Security Council opens discussion on the #NextSecGen

Media Stakeout following UNSC discussion on #NextSecGen

The UN Security Council met Wednesday for its first formal discussion on the process of selecting the next UN Secretary General.

Council President Gerard von Bohemen of New Zealand briefed journalists  after the Council's discussion
Council President Gerard von Bohemen of New Zealand briefed journalists after the Council’s discussion

The meeting was closed to press, but comments afterwards from Council President Gerard von Bohemen of New Zealand (UN Video, 2:10) and UK Ambassador Matthew Rycroft (InnerCityPress video) alluded to points that were discussed during the Council session. Bohemen described the discussion as “quite a lively exchange” among Council members, including on reforms proposed by the ACT group of states. Rycroft shared that there remained a strong call for increased transparency, particularly that the Council needed to be clearer on how the process would unfold and its timeline. He implied however, that following the meeting Council members were still uncertain as to “who would write to get this thing started.”

Groups like 1 for 7 Billion and the ACT Group of States have suggested that a first step would be a joint letter from the Presidents of the General Assembly and the Security Council inviting nominations. Such a letter would not need to discuss the vetting process, but rather how a candidate would formally present themselves for consideration. This has historically required a letter from a member state to the President of the Security Council. Following yesterday’s discussion, Bohemen noted that while no decision had been made, that practice was again suggested.

Ambassador Matthew Rycroft following the UNSC discussion (Credit: InnerCityPress)
Ambassador Matthew Rycroft following the UNSC discussion
(Credit: InnerCityPress)

Rycroft noted that this was the first of several discussions to be held by the Council, among others by the General Assembly and civil society groups. He conveyed that Ambassador Román Oyarzun noted that discussions on the “working methods of the Council”- an allusion to how the nominations would be handled and vetted – would take place during Spain’s presidency of the Council in October.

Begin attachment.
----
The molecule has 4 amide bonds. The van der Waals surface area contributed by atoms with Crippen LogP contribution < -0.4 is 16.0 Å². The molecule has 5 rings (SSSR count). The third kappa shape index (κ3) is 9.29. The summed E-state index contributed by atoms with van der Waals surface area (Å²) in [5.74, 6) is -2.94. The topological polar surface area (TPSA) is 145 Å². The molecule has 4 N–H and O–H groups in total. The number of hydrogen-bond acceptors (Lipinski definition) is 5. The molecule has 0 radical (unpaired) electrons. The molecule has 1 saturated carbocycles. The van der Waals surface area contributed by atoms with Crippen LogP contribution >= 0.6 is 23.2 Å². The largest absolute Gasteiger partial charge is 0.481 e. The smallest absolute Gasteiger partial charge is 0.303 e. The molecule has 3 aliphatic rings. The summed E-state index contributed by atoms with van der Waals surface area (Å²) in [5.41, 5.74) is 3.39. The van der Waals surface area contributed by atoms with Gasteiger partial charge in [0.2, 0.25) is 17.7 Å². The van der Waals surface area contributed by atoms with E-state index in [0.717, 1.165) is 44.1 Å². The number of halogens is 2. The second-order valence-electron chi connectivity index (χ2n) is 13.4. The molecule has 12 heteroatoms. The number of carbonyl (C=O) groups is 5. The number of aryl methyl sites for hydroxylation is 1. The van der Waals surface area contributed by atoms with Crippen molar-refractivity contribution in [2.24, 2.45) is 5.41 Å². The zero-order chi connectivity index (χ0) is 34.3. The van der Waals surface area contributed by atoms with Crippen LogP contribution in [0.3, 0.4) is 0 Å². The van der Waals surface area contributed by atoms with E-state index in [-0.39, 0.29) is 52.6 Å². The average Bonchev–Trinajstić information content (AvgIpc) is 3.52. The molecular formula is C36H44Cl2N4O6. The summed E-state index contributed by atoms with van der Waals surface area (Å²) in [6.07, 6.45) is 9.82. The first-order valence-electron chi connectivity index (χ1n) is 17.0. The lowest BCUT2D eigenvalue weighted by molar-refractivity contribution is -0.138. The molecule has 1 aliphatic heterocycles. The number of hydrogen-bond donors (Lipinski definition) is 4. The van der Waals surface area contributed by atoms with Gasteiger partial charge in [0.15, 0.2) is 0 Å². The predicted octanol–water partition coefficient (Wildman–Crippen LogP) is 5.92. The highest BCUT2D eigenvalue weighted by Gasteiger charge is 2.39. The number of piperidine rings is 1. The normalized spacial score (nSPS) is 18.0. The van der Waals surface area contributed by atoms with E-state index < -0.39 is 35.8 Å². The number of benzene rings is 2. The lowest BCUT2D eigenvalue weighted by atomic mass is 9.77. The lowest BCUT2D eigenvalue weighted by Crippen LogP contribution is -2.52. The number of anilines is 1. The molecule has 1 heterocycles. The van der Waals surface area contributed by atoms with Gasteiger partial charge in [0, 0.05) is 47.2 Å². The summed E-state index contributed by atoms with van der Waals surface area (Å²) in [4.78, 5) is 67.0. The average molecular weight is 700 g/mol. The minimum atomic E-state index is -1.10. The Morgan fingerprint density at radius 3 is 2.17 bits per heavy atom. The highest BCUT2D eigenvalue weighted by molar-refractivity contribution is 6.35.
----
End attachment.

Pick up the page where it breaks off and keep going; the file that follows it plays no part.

The first nominations are likely to be announced shortly before or during the opening of the General Assembly’s 70th session in September. An official with the Slovene mission suggested to Global Memo earlier this year that Danilo Türk was likely to wait until then to confirm his rumored candidacy. Ambassador Rycroft proposed during the June 30th ACT-hosted briefing that the Council set a deadline of December 2015 for nominations. If adopted, it would leave a window of remarkably short 3 months for nominations to this top post to be received.

On popular reform proposals that have been put forward, Rycroft shared that there was strong support among the Council members for gender equality in the consideration of nominees. He and von Bohemen noted that regional rotation has been discussed and that it was an important point for many Council members. (Rycroft reiterated that it was not an important consideration to the UK, but Bohemen suggested that there was no overt disagreement on it during the discussion.) Rycroft also confirmed interest by the UK in holding Arria-formula hearings with leading candidates, and that the UK would convene these itself if they were not held otherwise.

About the Author

Tony Fleming

Tony is a communications and advocacy professional with over 20 years of experience in multilateral reform advocacy and online communications.

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